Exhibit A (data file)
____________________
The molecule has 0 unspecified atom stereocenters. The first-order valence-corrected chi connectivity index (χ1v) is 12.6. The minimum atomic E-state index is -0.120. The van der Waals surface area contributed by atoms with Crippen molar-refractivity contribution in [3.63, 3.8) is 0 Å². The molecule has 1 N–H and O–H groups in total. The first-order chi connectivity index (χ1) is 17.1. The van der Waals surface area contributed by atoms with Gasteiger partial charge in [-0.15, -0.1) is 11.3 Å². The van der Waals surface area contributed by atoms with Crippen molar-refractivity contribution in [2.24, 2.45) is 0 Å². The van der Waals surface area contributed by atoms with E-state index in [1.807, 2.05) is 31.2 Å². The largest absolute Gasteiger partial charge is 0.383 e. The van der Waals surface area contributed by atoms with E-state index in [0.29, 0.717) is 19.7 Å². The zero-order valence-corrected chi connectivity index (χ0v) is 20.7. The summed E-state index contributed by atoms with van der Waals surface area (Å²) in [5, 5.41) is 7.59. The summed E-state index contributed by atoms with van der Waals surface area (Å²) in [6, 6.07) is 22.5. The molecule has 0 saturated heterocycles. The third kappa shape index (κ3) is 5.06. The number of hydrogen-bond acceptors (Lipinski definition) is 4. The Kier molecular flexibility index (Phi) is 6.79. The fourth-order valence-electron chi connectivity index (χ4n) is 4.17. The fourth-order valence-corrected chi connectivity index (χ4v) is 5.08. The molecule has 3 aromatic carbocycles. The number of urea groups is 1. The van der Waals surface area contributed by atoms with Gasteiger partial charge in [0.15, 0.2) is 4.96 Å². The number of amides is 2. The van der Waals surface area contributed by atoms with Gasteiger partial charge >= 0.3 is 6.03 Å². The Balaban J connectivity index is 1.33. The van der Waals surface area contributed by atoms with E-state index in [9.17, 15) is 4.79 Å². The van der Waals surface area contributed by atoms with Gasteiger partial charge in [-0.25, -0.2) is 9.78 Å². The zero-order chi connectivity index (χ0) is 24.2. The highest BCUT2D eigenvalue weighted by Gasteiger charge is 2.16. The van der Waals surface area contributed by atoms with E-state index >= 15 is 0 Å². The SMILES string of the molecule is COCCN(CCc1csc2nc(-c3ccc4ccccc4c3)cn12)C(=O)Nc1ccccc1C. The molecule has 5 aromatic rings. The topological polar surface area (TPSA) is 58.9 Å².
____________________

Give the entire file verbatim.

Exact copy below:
The molecule has 0 unspecified atom stereocenters. The first-order valence-corrected chi connectivity index (χ1v) is 12.6. The minimum atomic E-state index is -0.120. The van der Waals surface area contributed by atoms with Crippen molar-refractivity contribution in [3.63, 3.8) is 0 Å². The molecule has 1 N–H and O–H groups in total. The first-order chi connectivity index (χ1) is 17.1. The van der Waals surface area contributed by atoms with Gasteiger partial charge in [-0.15, -0.1) is 11.3 Å². The van der Waals surface area contributed by atoms with Crippen molar-refractivity contribution in [2.24, 2.45) is 0 Å². The van der Waals surface area contributed by atoms with E-state index in [1.807, 2.05) is 31.2 Å². The largest absolute Gasteiger partial charge is 0.383 e. The van der Waals surface area contributed by atoms with E-state index in [0.29, 0.717) is 19.7 Å². The zero-order valence-corrected chi connectivity index (χ0v) is 20.7. The summed E-state index contributed by atoms with van der Waals surface area (Å²) in [5, 5.41) is 7.59. The summed E-state index contributed by atoms with van der Waals surface area (Å²) in [6, 6.07) is 22.5. The molecule has 0 saturated heterocycles. The third kappa shape index (κ3) is 5.06. The number of hydrogen-bond acceptors (Lipinski definition) is 4. The Kier molecular flexibility index (Phi) is 6.79. The fourth-order valence-electron chi connectivity index (χ4n) is 4.17. The fourth-order valence-corrected chi connectivity index (χ4v) is 5.08. The molecule has 3 aromatic carbocycles. The number of urea groups is 1. The van der Waals surface area contributed by atoms with Gasteiger partial charge in [0.15, 0.2) is 4.96 Å². The number of amides is 2. The van der Waals surface area contributed by atoms with Gasteiger partial charge >= 0.3 is 6.03 Å². The Balaban J connectivity index is 1.33. The van der Waals surface area contributed by atoms with E-state index in [9.17, 15) is 4.79 Å². The van der Waals surface area contributed by atoms with Gasteiger partial charge in [-0.25, -0.2) is 9.78 Å². The zero-order chi connectivity index (χ0) is 24.2. The highest BCUT2D eigenvalue weighted by Gasteiger charge is 2.16. The van der Waals surface area contributed by atoms with E-state index >= 15 is 0 Å². The SMILES string of the molecule is COCCN(CCc1csc2nc(-c3ccc4ccccc4c3)cn12)C(=O)Nc1ccccc1C. The molecule has 5 aromatic rings. The topological polar surface area (TPSA) is 58.9 Å².